Communities across North Carolina are successfully incorporating youth entrepreneurship into their economic development strategies. Community organizations and educators are partnering to offer youth entrepreneurship camps that build entrepreneurial skills in youth. Information shows examples of how communities are recognizing the value of youth involvement in economic development.
Many youth between 9 and 18 attend youth entrepreneurship camps across North carolina. A variety of camp activities include hearing from local entrepreneurs, starting hands-on activities to learn about their community, assessing their own skills, and creating a working idea. During the camp, youth complete activities that build creativity, teamwork, ail arias agency jacksonville (www.michaelkors-bags.us.org) leadership, and financial literacy skills.
A remarkable trait of many camps is the partnering that takes place across the community to make the camps a world. Several community partnerships include Community Colleges, Public Schools, local 4-H Cooperative Extension, and native Boys and Girls Clubs. Many camps are held on Community College campuses to help expose youth to the teachers environment.
From the very beginning, camp participants are encouraged to “think like an entrepreneur” by show creativity and taking perils. The business teams are encouraged to think about what their community needs, what they well, and what interests them. The teams quickly become competitive about which the most creative and sometimes most outrageous business solutions. Unfailingly, arias agencies the adults who serve as judges for the final presentations are astounded by the creativity of your ideas, the excellence of the presentations, and the engagement of the kids.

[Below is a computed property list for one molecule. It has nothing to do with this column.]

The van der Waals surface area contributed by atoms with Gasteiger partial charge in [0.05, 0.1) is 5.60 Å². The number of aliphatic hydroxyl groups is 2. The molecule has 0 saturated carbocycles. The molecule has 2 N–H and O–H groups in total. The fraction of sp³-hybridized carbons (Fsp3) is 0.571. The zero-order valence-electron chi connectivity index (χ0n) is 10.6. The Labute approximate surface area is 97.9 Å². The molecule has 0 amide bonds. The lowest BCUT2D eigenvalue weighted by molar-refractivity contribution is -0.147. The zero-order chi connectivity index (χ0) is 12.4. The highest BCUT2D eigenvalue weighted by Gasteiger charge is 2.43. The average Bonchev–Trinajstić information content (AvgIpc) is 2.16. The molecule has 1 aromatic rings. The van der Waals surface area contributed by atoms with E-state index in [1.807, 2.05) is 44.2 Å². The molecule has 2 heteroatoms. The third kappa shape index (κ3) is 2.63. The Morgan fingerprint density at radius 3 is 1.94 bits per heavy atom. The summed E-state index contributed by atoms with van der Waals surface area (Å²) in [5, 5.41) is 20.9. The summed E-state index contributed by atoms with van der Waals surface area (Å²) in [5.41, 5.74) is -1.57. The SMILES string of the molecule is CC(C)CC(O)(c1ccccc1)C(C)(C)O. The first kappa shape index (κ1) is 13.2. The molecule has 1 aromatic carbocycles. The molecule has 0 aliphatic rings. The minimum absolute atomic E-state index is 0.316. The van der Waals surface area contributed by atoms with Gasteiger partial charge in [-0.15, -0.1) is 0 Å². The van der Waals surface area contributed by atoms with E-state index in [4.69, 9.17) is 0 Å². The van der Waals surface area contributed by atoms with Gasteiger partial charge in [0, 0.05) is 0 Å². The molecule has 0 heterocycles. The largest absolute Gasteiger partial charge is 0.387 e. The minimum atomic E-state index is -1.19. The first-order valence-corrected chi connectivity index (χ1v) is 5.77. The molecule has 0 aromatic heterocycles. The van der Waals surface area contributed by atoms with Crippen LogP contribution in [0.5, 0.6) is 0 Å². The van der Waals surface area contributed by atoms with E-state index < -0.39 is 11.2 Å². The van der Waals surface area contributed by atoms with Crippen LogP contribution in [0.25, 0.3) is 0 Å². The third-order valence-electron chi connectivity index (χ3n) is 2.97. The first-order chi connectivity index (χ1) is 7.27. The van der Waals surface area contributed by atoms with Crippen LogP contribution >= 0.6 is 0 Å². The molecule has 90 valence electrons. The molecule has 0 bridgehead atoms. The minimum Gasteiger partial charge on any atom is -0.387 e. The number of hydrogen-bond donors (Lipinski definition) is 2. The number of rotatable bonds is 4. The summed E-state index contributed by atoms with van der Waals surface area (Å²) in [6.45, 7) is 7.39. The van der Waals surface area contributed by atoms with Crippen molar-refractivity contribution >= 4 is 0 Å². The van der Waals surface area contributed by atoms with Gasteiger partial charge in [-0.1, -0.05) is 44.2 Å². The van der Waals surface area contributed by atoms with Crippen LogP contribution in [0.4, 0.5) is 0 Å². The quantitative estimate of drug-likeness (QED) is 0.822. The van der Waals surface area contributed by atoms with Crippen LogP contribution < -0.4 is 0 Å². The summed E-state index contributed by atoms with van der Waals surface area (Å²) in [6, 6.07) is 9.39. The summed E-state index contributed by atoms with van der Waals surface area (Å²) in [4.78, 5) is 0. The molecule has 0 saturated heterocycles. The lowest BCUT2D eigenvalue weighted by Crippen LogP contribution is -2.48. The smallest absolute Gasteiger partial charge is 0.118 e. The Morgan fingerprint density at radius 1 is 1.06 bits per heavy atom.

Many communities choose to select a theme for their entrepreneurship camp and encourage students to develop a business around the theme. One theme camp was delivered by a partnership that included Carteret Community College and the Core Sound Waterfowl Museum. With funding from the Conservation Fund, the College and Museum created an entrepreneurship camp that taught students about the heritage and history of Harker’s Island and also the local community. Campers created businesses that reflected this heritage, including a tool that would help boats stuck on sand bars, which includes a nature center that is going to offer guided tourdates. One student commented, “My favorite part was learning what it took to make a business and manage a checkbook.”
Many counties in western North Carolina are offering youth entrepreneurship camps to educate youth leadership and problem solving tools. Communities are beginning to understand the worth of partnerships and venture. Wilkes Community College partners with 4-H Cooperative Extension to offer Youth Entrepreneurship Camps in Wilkes and Ashe Counties. The camps combine entrepreneurship with growing industries in the region including advanced materials and sustainable electrical. Students took part in a presentation by Martin Marietta Materials and learned on how composite materials are developed and investigated. They were able to handle and test materials such the blast proof panels that protect Ough.S. troops. Through the theme camps students were encouraged to think about developing businesses that capitalize on the assets on their community.
Several counties function together to provide you with a regional youth entrepreneurship camp. Asheville-Buncombe Technical Community College allows the Young Entrepreneurial Scholars (YES!) Camp for high-school students checked out year started a Middle School Academy Camp for Middle school students. The Young Entrepreneurial Scholars (YES!) Camp requires interested students to submit a camp application and recommendations. Students who participate enter in the camp with very own business idea that hope to become a real enterprise one day.
Many communities across North Carolina made the decision to feature youth entrepreneurship in their economic development idea. Youth entrepreneurship camps build on the trend and teach young people how to think like entrepreneurs and make a community that encourages entrepreneurship. Students discover entrepreneurship as a profession option, and learn entrepreneurial skills that may benefit them whatever their career choice. Youth entrepreneurship plays a role in economic development as community leaders learn tangible ways to render it part of their larger strategy. Entire regions will benefit through the the origin of more businesses nicely better trained workforce.